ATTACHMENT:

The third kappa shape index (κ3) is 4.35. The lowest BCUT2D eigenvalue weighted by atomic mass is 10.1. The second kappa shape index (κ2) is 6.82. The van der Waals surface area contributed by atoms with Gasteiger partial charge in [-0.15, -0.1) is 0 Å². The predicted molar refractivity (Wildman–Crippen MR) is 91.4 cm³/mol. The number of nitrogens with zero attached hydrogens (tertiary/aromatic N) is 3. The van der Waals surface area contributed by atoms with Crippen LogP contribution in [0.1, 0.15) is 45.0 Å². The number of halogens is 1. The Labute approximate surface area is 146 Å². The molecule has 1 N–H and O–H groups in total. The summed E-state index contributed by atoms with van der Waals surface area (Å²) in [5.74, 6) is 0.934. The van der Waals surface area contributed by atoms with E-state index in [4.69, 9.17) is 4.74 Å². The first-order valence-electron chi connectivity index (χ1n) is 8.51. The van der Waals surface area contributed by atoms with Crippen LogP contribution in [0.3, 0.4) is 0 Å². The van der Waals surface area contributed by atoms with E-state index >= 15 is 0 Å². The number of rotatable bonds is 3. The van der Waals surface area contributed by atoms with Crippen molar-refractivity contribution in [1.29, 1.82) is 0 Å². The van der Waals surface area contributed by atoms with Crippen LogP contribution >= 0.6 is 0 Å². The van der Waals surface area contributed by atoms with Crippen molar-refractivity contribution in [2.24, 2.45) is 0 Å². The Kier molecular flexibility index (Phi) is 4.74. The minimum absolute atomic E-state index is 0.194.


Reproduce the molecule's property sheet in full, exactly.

The third kappa shape index (κ3) is 4.35. The lowest BCUT2D eigenvalue weighted by atomic mass is 10.1. The second kappa shape index (κ2) is 6.82. The van der Waals surface area contributed by atoms with Gasteiger partial charge in [-0.15, -0.1) is 0 Å². The predicted molar refractivity (Wildman–Crippen MR) is 91.4 cm³/mol. The number of nitrogens with zero attached hydrogens (tertiary/aromatic N) is 3. The van der Waals surface area contributed by atoms with Crippen LogP contribution in [0.1, 0.15) is 45.0 Å². The number of halogens is 1. The Labute approximate surface area is 146 Å². The molecule has 1 N–H and O–H groups in total. The summed E-state index contributed by atoms with van der Waals surface area (Å²) in [5.74, 6) is 0.934. The van der Waals surface area contributed by atoms with E-state index in [4.69, 9.17) is 4.74 Å². The first-order valence-electron chi connectivity index (χ1n) is 8.51. The van der Waals surface area contributed by atoms with Crippen LogP contribution in [0.3, 0.4) is 0 Å². The van der Waals surface area contributed by atoms with E-state index >= 15 is 0 Å². The number of rotatable bonds is 3. The van der Waals surface area contributed by atoms with Crippen molar-refractivity contribution in [1.29, 1.82) is 0 Å². The van der Waals surface area contributed by atoms with Crippen LogP contribution >= 0.6 is 0 Å². The van der Waals surface area contributed by atoms with Crippen molar-refractivity contribution in [2.24, 2.45) is 0 Å². The Kier molecular flexibility index (Phi) is 4.74. The minimum absolute atomic E-state index is 0.194.